Tag Archives: Mother-Daughter Relationships

Review: The Book That Matters Most

The Book That Matters Most

The Book That Matters Most
By Ann Hood
W. W. Norton & Company, 9780393354096, August 2017, 384pp.

The Short of It:

Surprisingly enjoyable.

The Rest of It:

After Ava’s marriage falls apart, she finds herself desperate for companionship. So desperate, that at the suggestion of a close friend, she joins her book club. The club’s reading theme for the year is “the book that matters most”.  The participants select books like The Great Gatsby or To Kill a Mockingbird but Ava selects a book from her childhood that many are not familiar with.

As Ava navigates life and tries to figure out where to go next, her daughter Maggie spends her days in Paris as a kept woman and spirals downward into the dark sea of addiction.

I wasn’t sure what to expect when this book was selected for my book club. Honestly, I felt like it would be too fluffy and dare I say it, too romantic and sappy but it was none of those things. The Book That Matters Most deals with some pretty deep topics. I found myself eagerly flipping the pages and because it centers around a book club, there is plenty of bookish talk which I always enjoy.

This book has been around for a little while but I don’t recall ever seeing it before it was selected for my club. I’m glad I read it. I felt like the daughter’s story was more developed than Ava’s but overall it was an enjoyable, page-turning read.

Source: Borrowed
Disclosure: This post contains Indiebound affiliate links.

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Review: Little Fires Everywhere

Little Fires Everywhere

Little Fires Everywhere
By Celeste Ng
Penguin Press, Hardcover, 9780735224292, September 12, 2017, 352pp.

The Short of It:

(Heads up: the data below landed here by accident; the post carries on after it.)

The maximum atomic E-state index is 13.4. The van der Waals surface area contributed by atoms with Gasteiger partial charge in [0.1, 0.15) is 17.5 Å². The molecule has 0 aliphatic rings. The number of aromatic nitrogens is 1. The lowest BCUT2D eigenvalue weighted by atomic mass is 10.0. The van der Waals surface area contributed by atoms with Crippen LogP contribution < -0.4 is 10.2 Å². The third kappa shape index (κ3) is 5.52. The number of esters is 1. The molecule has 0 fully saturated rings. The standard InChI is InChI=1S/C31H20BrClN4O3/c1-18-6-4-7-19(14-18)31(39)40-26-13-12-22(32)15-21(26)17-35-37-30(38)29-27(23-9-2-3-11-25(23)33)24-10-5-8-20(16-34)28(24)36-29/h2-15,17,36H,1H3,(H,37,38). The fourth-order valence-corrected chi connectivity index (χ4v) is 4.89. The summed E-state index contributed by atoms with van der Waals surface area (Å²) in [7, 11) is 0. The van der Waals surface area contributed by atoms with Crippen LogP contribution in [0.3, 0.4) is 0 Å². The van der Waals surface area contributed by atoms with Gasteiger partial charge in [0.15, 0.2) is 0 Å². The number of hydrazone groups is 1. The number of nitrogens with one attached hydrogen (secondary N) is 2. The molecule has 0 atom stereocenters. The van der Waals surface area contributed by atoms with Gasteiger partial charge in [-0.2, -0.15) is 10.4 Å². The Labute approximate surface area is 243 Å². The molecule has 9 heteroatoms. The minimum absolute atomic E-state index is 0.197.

The essence of motherhood can be shown in so many ways, a photograph of a mother holding a child, a mother gazing through a window at a child who is no longer hers, a mother’s contempt for her own daughter. All these things come together in this beautifully told story.

The Rest of It:

The story opens with Izzy burning down her house. From the moment of conception, Mrs. Richardson knew that this child would be different from her other children and as Izzy grows into a young woman, Mrs. Richardson wonders if she will ever have a relationship with her that isn’t wrought with frustration and worry.

Izzy doesn’t get along with anyone in her family but does get along with Mia and her daughter, Pearl. Mia and Pearl are renters of a little apartment owned by Izzy’s family. Although they are renters, Pearl is more a part of the family than Izzy is, always hanging out at the main house with the other kids. Mia, a photographer by trade, makes ends meet by taking odd jobs and eating leftover takeout but she has a way with Izzy and even Izzy is surprised by this.

There are many stories within this novel as each character finds his or her way but ultimately, it’s a story about motherhood and what it means to be a family. As these characters interact with each other and their story lines begin to cross, secrets are revealed and they are forced to look closely at themselves in the mirror. We find out why Izzy burns the house down and somehow we can relate.

I really loved this beautifully written novel and it will most definitely be on my list of faves at the end of the year. Everything came together so beautifully. Not perfectly tied-up with a bow but realistically and with hope. I plowed through those final pages and then read the last page over and over again.

Have you read it? If not, I highly recommend it.

Source: Review copy provided by the publisher.
Disclosure: This post contains Indiebound affiliate links.